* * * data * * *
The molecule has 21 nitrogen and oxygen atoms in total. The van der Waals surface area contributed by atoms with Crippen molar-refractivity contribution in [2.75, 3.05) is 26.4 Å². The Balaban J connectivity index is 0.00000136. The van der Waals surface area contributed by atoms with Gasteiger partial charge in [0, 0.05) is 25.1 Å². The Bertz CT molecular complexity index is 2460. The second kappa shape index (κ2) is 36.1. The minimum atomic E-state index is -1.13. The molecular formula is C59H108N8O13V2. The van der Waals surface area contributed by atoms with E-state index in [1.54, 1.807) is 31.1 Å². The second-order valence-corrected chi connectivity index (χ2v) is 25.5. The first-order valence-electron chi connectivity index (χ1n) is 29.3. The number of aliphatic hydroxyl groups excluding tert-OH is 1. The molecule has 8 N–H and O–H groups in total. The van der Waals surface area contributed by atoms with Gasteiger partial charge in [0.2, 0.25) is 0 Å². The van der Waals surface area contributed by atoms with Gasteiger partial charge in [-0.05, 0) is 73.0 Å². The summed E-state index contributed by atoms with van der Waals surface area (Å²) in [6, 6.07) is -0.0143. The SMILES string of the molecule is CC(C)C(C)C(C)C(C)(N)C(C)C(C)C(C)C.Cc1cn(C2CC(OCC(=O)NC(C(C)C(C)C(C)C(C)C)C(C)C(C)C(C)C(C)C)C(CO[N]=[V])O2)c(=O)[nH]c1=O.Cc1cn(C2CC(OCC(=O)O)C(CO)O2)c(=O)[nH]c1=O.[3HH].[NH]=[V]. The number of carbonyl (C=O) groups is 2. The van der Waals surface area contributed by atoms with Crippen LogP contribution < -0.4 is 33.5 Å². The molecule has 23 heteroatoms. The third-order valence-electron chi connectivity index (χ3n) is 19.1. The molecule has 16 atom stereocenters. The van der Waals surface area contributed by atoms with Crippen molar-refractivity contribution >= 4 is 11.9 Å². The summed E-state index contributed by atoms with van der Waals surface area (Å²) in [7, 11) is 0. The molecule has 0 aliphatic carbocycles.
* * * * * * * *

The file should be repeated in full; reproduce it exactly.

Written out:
The molecule has 21 nitrogen and oxygen atoms in total. The van der Waals surface area contributed by atoms with Crippen molar-refractivity contribution in [2.75, 3.05) is 26.4 Å². The Balaban J connectivity index is 0.00000136. The van der Waals surface area contributed by atoms with Gasteiger partial charge in [0, 0.05) is 25.1 Å². The Bertz CT molecular complexity index is 2460. The second kappa shape index (κ2) is 36.1. The minimum atomic E-state index is -1.13. The molecular formula is C59H108N8O13V2. The van der Waals surface area contributed by atoms with E-state index in [1.54, 1.807) is 31.1 Å². The second-order valence-corrected chi connectivity index (χ2v) is 25.5. The first-order valence-electron chi connectivity index (χ1n) is 29.3. The number of aliphatic hydroxyl groups excluding tert-OH is 1. The molecule has 8 N–H and O–H groups in total. The van der Waals surface area contributed by atoms with Gasteiger partial charge in [0.2, 0.25) is 0 Å². The van der Waals surface area contributed by atoms with Gasteiger partial charge in [-0.05, 0) is 73.0 Å². The summed E-state index contributed by atoms with van der Waals surface area (Å²) in [6, 6.07) is -0.0143. The SMILES string of the molecule is CC(C)C(C)C(C)C(C)(N)C(C)C(C)C(C)C.Cc1cn(C2CC(OCC(=O)NC(C(C)C(C)C(C)C(C)C)C(C)C(C)C(C)C(C)C)C(CO[N]=[V])O2)c(=O)[nH]c1=O.Cc1cn(C2CC(OCC(=O)O)C(CO)O2)c(=O)[nH]c1=O.[3HH].[NH]=[V]. The number of carbonyl (C=O) groups is 2. The van der Waals surface area contributed by atoms with Crippen LogP contribution < -0.4 is 33.5 Å². The molecule has 23 heteroatoms. The third-order valence-electron chi connectivity index (χ3n) is 19.1. The molecule has 16 atom stereocenters. The van der Waals surface area contributed by atoms with Crippen molar-refractivity contribution >= 4 is 11.9 Å². The summed E-state index contributed by atoms with van der Waals surface area (Å²) in [7, 11) is 0. The molecule has 0 aliphatic carbocycles.